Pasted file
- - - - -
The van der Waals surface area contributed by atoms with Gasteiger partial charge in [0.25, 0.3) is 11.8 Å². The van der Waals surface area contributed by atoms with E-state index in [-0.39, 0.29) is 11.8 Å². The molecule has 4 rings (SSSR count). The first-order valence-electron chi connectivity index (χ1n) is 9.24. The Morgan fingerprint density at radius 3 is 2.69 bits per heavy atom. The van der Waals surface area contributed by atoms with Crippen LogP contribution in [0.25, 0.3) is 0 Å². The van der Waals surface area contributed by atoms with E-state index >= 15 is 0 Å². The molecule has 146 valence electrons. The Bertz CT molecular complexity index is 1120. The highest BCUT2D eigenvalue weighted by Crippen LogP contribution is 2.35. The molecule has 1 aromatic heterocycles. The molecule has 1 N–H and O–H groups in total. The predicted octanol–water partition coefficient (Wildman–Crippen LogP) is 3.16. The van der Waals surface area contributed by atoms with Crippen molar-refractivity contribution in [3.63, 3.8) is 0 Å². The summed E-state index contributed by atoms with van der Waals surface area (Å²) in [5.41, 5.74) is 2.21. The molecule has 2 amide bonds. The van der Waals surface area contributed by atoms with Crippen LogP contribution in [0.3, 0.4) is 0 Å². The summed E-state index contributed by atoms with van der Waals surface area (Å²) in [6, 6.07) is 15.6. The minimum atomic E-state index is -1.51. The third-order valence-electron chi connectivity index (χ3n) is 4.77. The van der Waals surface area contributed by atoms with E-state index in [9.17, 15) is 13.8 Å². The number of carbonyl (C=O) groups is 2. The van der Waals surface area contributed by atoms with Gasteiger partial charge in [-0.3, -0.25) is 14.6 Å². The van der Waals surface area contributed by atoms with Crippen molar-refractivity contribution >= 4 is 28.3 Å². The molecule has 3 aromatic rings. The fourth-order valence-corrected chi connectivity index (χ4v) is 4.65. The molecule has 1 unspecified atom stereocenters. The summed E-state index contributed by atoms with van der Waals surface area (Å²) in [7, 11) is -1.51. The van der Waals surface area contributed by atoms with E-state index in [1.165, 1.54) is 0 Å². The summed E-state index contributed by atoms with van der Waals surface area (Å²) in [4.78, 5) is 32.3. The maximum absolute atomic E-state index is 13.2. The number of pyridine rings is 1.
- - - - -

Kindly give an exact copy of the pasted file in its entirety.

The van der Waals surface area contributed by atoms with Gasteiger partial charge in [0.25, 0.3) is 11.8 Å². The van der Waals surface area contributed by atoms with E-state index in [-0.39, 0.29) is 11.8 Å². The molecule has 4 rings (SSSR count). The first-order valence-electron chi connectivity index (χ1n) is 9.24. The Morgan fingerprint density at radius 3 is 2.69 bits per heavy atom. The van der Waals surface area contributed by atoms with Crippen LogP contribution in [0.25, 0.3) is 0 Å². The van der Waals surface area contributed by atoms with E-state index >= 15 is 0 Å². The molecule has 146 valence electrons. The Bertz CT molecular complexity index is 1120. The highest BCUT2D eigenvalue weighted by Crippen LogP contribution is 2.35. The molecule has 1 aromatic heterocycles. The molecule has 1 N–H and O–H groups in total. The predicted octanol–water partition coefficient (Wildman–Crippen LogP) is 3.16. The van der Waals surface area contributed by atoms with Crippen molar-refractivity contribution in [3.63, 3.8) is 0 Å². The summed E-state index contributed by atoms with van der Waals surface area (Å²) in [5.41, 5.74) is 2.21. The molecule has 2 amide bonds. The van der Waals surface area contributed by atoms with Crippen LogP contribution in [0.3, 0.4) is 0 Å². The summed E-state index contributed by atoms with van der Waals surface area (Å²) in [6, 6.07) is 15.6. The minimum atomic E-state index is -1.51. The third-order valence-electron chi connectivity index (χ3n) is 4.77. The van der Waals surface area contributed by atoms with E-state index in [9.17, 15) is 13.8 Å². The number of carbonyl (C=O) groups is 2. The van der Waals surface area contributed by atoms with Gasteiger partial charge in [-0.3, -0.25) is 14.6 Å². The van der Waals surface area contributed by atoms with Crippen molar-refractivity contribution >= 4 is 28.3 Å². The molecule has 3 aromatic rings. The fourth-order valence-corrected chi connectivity index (χ4v) is 4.65. The molecule has 1 unspecified atom stereocenters. The summed E-state index contributed by atoms with van der Waals surface area (Å²) in [7, 11) is -1.51. The van der Waals surface area contributed by atoms with E-state index in [1.165, 1.54) is 0 Å². The summed E-state index contributed by atoms with van der Waals surface area (Å²) in [4.78, 5) is 32.3. The maximum absolute atomic E-state index is 13.2. The number of pyridine rings is 1.